Climate change is making extreme conditions more frequent. Severe and frequent heat, floods and rainfall could have a detrimental effect on pavement performance, which should be considered during material selection and design.
The International Road Federation (IRF) writes, “Roads are the backbone of any countries’ economy and communities’ socio-wellbeing. Sparsely populated regions around the world rely heavily on their roads for the transportation of goods and people.” But resilient and durable roads are expensive and require regular maintenance, which may not be a sustainable solution for budget-constrained countries like Africa’s Low-Income Countries (LICs).
To find a more cost-effective road pavement solution for LICs Africa, the research programme ‘Climate-resilient, sustainable road pavement surfacing’ (CRISPS) investigated the feasibility of using Modified Epoxy bitumen in Porous Asphalt (MEAC) and Chip Seals (MECS) which addresses climate-related issues with conventional bitumen in asphalt and chip seal.
The research is funded by the UK AID’s High Volume Transport Applied Research Programme (HVT) in collaboration with various institutions – the University of Birmingham (UoB), the University of Auckland (UoA), the University of Putra Malaysia (UPM), and the International Road Federation (IRF).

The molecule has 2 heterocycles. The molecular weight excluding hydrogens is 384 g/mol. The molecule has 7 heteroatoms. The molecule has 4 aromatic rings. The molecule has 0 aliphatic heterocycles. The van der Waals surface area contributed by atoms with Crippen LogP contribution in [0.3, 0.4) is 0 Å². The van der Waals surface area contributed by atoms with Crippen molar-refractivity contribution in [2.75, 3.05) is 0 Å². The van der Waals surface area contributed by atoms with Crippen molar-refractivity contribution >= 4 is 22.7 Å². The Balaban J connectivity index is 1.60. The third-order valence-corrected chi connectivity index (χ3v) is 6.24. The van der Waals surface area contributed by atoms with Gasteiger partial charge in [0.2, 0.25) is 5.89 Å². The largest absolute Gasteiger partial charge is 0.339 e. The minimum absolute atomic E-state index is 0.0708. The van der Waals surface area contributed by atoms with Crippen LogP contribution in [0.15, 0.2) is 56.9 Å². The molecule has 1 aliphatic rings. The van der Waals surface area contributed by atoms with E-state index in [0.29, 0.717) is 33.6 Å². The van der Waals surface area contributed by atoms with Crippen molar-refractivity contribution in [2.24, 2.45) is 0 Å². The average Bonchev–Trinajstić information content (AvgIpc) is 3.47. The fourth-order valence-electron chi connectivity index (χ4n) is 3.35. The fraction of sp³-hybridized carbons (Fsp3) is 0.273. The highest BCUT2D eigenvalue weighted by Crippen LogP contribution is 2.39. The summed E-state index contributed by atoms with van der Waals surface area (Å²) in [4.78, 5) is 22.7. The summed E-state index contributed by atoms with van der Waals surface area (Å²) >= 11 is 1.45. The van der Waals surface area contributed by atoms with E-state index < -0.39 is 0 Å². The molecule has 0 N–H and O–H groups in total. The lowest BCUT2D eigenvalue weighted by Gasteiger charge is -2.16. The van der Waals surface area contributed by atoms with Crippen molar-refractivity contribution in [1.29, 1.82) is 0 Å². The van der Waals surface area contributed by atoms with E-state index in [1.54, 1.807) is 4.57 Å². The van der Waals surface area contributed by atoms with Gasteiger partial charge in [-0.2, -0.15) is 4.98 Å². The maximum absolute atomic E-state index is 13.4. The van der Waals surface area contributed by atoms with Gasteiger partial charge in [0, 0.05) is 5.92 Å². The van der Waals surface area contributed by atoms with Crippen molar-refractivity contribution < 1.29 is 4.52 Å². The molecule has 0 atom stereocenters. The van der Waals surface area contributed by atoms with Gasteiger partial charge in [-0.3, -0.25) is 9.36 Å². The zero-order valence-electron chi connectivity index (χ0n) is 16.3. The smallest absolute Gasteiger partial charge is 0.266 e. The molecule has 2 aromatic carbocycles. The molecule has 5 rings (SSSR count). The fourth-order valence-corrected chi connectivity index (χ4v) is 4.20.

Research findings will be presented at the CRISPS webinar, ‘Epoxy Modified Bitumen – Performance from Laboratory Test, Trials and Applications to Date‘ on 14th December 2021.
The webinar features the following speakers:
- Dr Theuns F.P Henning, Senior Lecturer, University of Auckland. Dr Henning also leads the team at Climate Adaptation Platform.
- David Alabaster, Principal Pavements Engineer, Waka Kotahi NZ Transport Agency
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